The secret behind closed doors

Published 12:00 am Saturday, October 15, 2016

LaGRANGE — Wedded bliss did not last long after Vickie Morton and her first husband tied the knot in the early 1990’s.

Six months after the couple was married, Vickie said she suddenly became the target of her husband’s alcohol induced violent outbursts.

“The alcohol brought out a different person in him and that person was manipulative and degraded me,” Vickie explained.

It did not take long for the emotional and verbal abuse to turn physical, she said. After a bad car accident, her husband allegedly became addicted to pain pills and was still abusing alcohol.

The combination was vicious – especially for Vickie. One of her husband’s alleged attacks remains seared in her mind and also left a lasting impression on her face.

“He held me down and kicked me with the heel of his foot in my face over and over again,” she said. “I ended up going to the emergency room … I never told anyone what happened. This was the early ‘90’s, before domestic violence laws were passed that would have meant an automatic arrest (for husband). I refused to prosecute. I just went back to work and told people I played football that weekend and got hit in the eye.”

The brutal attack caused a retina to detach in one eye. Currently, Vickie said she still suffers vision problems from that injury.

Despite growing up in a close-knit family, Vickie never told them about the abuse. Although a confident and successful business woman, she said in some ways she felt responsible for her husband’s problems and abuse.

“I didn’t realize at the time I had co-dependency issues,” she explained. “There were even some signs of issues before the marriage but I thought he would never hurt me. I thought I could fix him, get him to stop drinking and change his ways.

“There was also the stigma of being a ‘domestic violence victim.’ It still exists today,” Vickie continued. “No one in my family knew what was going on … just one friend I worked with – that’s it … I didn’t even press charges against him.”

Vickie and her husband separated briefly after the first physical attack, she said. She stayed at her husband’s grandmother’s home and the couple agreed to go to counseling.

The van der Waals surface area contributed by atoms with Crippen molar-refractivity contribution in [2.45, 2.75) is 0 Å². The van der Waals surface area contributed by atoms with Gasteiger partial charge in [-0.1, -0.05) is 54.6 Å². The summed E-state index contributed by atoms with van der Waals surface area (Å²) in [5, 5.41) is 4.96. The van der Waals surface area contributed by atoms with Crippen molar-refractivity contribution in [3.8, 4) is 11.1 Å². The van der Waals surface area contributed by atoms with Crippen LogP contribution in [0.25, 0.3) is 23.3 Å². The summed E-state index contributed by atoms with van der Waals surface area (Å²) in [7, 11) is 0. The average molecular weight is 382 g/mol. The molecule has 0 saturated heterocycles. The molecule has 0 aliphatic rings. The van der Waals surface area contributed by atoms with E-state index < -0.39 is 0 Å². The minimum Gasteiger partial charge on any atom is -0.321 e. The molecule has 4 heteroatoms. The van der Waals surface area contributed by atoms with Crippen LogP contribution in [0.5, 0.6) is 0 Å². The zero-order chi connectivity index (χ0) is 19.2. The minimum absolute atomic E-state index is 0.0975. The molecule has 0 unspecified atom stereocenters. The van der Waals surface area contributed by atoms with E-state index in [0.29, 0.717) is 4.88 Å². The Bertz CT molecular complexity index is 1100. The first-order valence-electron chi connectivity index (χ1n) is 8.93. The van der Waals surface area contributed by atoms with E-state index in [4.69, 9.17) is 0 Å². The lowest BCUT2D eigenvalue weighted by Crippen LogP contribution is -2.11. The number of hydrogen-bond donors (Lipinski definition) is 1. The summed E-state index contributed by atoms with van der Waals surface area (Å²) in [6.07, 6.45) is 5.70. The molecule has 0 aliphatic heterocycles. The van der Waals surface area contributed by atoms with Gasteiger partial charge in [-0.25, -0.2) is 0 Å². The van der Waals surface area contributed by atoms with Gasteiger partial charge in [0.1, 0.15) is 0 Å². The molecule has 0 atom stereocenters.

Her husband agreed to stop drinking and for awhile their relationship seemed to be on the mend, Vickie said. Then one day she looked inside his truck.

“I found bottles of liquor under the seats of the car,” she alleged. “When I confronted him he said at least he wasn’t drinking in the house.”

Vickie said the physical abuse allegedly at the hands of her husband started up again shortly after that confrontation.

“He’d beat me up over the way I cleaned house or folded the laundry. Anything set him off when he was drinking,” Vickie said.

While she was hurting physically, emotionally and mentally, Vickie refused to leave her husband.

“I was raised in a Christian home with the belief you don’t get a divorce,” she explained. “I was taught you fight for your marriage – and that’s what I did.”

But Vickie soon realized the battle to save her marriage was bigger than she ever imagined.

“I was driving his truck and went to adjust the seat. I found dozens of liquor bottles – liter sized – and a clear, plastic baggie with powder in it. I realized he was doing cocaine,” she said. “At that point I knew I was dealing with three monsters within him (husband): alcoholism, cocaine and prescription pill abuse. I knew right then I couldn’t do this anymore.

“He told me as I was leaving that he used to stand over me at night while I was sleeping with a gun,” Vickie alleged. “He said, ‘I could’ve killed you.’”

In 2002, six months after the couple divorced, Vickie said her husband shot and killed himself. He allegedly committed the act inside the same bedroom where Vickie stayed in his grandmother’s home.

“When I found out, I wondered if I had stayed with my husband, could I have helped him? Could I have saved him? That’s what his family said to me. If I would have loved him enough, it would’ve saved him,” she stated. “But it took me a few years of working on myself to figure out I probably would have been dead right beside him if I had stayed.”

Vickie worked on healing her self esteem and vowed never to get involved in an abusive relationship again.

But on March 1, 2008, the vibrant, successful woman found herself in the hospital emergency room once again suffering from bone fractures, bruises and severe lacerations.

She had allegedly been tortured for six hours inside her home by the hands of someone she loved … someone she never thought would betray her … until he did. By this time, laws regarding domestic violence had changed. So her husband, also allegedly her abuser, would go to jail.

Read the rest of Vickie’s story and the statistics surrounding domestic violence in the community in Monday’s edition of the LaGrange Daily News.

Vickie Morton, of LaGrange, survived two abusive marriages. She is sharing her story with the public for the first time in hopes of helping other women and men who are victims domestic violence. Morton, of LaGrange, survived two abusive marriages. She is sharing her story with the public for the first time in hopes of helping other women and men who are victims domestic violence.

Local woman shares her story of survival through 2 abusive marriages

By Melanie Ruberti

Melanie Ruberti is a reporter with LaGrange Daily News. She can be reached at 706-884-7311, ext. 2156.